DES MOINES, Iowa —
The Iowa Department of Public Health announced another positive case of COVID-19 in the state Friday, bringing the total number in the state to 45.
The latest person to test positive for the coronavirus is from Allamakee County and is a middle-aged adult (41-60).
Gov. Kim Reynolds said she doesn't know how long this pandemic will interrupt our lives. She did say the best way to lessen the impact though, is to follow CDC guidelines by practicing social distancing.
"I believe if we do that, we are going to get through this sooner rather than later," Reynolds said. "Those tough decisions that we've made on the frontend will have a big impact on the length of this and how we deal with it."
As of noon Friday, the State Hygienic Lab had testing supplies on hand to test 620 people.
It was also announced the national labs testing for COVID-19 in Iowa will now be reporting both positive and negative results to the state. Before, they were going to only be reporting positive tests.
"That's really important so that we're able to track Iowa's results regardless of where the tests are being done," Reynolds said.
Shelter-in-place order isn't on the table
While states like California, Illinois and New York have implemented shelter orders and orders for people working in non-essential roles to stay home, Reynolds said as of Friday, she isn't looking to do that here.
"The decisions that I have made are based on the data that the Department of Public Health provides us in consultation with the CDC," Reynolds said.
Reynolds said she's also in constant communication with other states. She said that's helpful, especially when talking to governors from states with a high number of cases.
"I also was on another call last night with governors across the states," Reynolds said. "Those have been extremely valuable because it allows me to -- it allows all of us to see what's happening in other states. Many times one state like Washington or California or New York, they're at a different place than we are. They can talk about things like the timing and when you do what you do and some of the numbers they're seeing and how we can, again, slow and spread that peak out."
Right now, non-essential retail stores still allowed to operate in Iowa. Bars and restaurants have been ordered to prohibit dine-in services.
Friday, Local 5's Chief Political Correspondent Rachel Droze asked if Reynolds if she would consider ordering non-essential retailers to close in Iowa.
"We're evaluating other areas that we need to take into account," Reynolds said. "There will probably be, in the next couple of days, there will be additional items that will be added to the health emergency declaration. A lot of our retail stores have already made the decision to close. Some have not. They have the opportunity, again, to practice social distancing, but we continue to evaluate other industries and sectors that we have not asked to close."
You can now, temporarily, buy alcohol at drive-thrus
Reynolds expanded her State Public Health Emergency Disaster Declaration Friday.
In the latest proclamation, the governor announced temporary suspensions of penalties or interest for not paying property taxes on time. She also suspended certain evictions during the public health emergency.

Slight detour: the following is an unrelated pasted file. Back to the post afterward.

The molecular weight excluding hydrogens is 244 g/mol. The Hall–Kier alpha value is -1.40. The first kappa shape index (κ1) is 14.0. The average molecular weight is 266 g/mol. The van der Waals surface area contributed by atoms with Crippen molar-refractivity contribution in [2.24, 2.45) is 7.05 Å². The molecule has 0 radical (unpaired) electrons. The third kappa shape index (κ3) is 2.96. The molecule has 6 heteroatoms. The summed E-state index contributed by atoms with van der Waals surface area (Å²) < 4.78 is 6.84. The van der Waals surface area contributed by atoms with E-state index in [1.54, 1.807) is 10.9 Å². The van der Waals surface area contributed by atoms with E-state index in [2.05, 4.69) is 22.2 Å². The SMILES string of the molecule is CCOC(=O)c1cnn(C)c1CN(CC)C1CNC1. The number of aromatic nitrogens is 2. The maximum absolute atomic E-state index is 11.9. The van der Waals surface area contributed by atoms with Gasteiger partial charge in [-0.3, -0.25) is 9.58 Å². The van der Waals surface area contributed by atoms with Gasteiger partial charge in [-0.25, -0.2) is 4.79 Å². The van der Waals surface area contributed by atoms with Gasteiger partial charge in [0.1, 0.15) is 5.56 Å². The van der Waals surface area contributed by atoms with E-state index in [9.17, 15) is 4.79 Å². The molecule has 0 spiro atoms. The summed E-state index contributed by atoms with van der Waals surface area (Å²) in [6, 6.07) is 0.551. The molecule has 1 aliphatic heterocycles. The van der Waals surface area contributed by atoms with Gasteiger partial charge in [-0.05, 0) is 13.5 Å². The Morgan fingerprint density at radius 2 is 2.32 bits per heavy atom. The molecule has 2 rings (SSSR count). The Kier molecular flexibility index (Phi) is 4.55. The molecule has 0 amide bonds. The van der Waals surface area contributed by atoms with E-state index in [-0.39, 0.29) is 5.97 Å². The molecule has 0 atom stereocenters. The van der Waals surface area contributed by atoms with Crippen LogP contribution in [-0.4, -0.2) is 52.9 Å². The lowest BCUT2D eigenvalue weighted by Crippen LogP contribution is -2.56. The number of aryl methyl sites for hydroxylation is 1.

The governor's order also extended relief to restaurants and bars who aren't allowed to have people dine-in because of the coronavirus pandemic.
Establishments with a Class C liquor license can sell unopened bottles of wine or alcoholic liquor off-site, via drive-thru or through carry-out until 11:59 p.m. on March 31.
Other details in the declaration:
- A commercial truck driver, if a request is made, must be given 34 consecutive hours off if the driver has been on duty for more than 70 hours during an eight-day period
- Temporary state employee regulations for hours worked per fiscal year have been suspended
- Schools will not have to adhere to state regulations of having at least four fire drills and four tornado drills during the school year with at least two of each type being held between Jan. 1 and June 30
Iowans file 'unprecedented' number of unemployment claims
To help Iowans that have lost their jobs or cannot work because of COVID-19, unemployment benefit rules have been temporarily changed in Iowa.
"We are seeing an unprecedented amount of claims," Iowa Workforce Development Director Beth Townsend said. "We will release them next week. It's pretty staggering to see the number of claims. What we are seeing on a daily basis is what we would receive in a busy month."
People filing for unemployment can expect to receive payments within 7-10 days after they file their claim.
Claims filed and identified as a direct or indirect result of COVID-19 will not be charged to employers. Fact-finding interviews for these claims will be waived, but employers will still be notified.
"If you are laid off due to COVID-19, if you need to stay home to self-isolate or to care for family members or children due to illness related to COVID-19 or because of school and daycare closures, you can receive unemployment benefits provided you meet the other eligibility requirements," Townsend said.
If you call the Iowa Workforce Development customer assistance line, anticipate waiting on hold for about 20-30 minutes.
Townsend said Iowa Workforce Development is training 162 existing employees to help answer unemployment-related calls. Those people will start in their new roles Monday.
To find more information on filing for unemployment benefits, click here.
To apply for unemployment benefits in Iowa, click here.
The number for Iowa Workforce Development unemployment benefits customer assistance is 866-239-0843.
The Centers for Disease Control and Prevention recommends frequent hand washing, avoiding close contact and staying home if you are sick as main areas of focus for prevention and containment of COVID-19.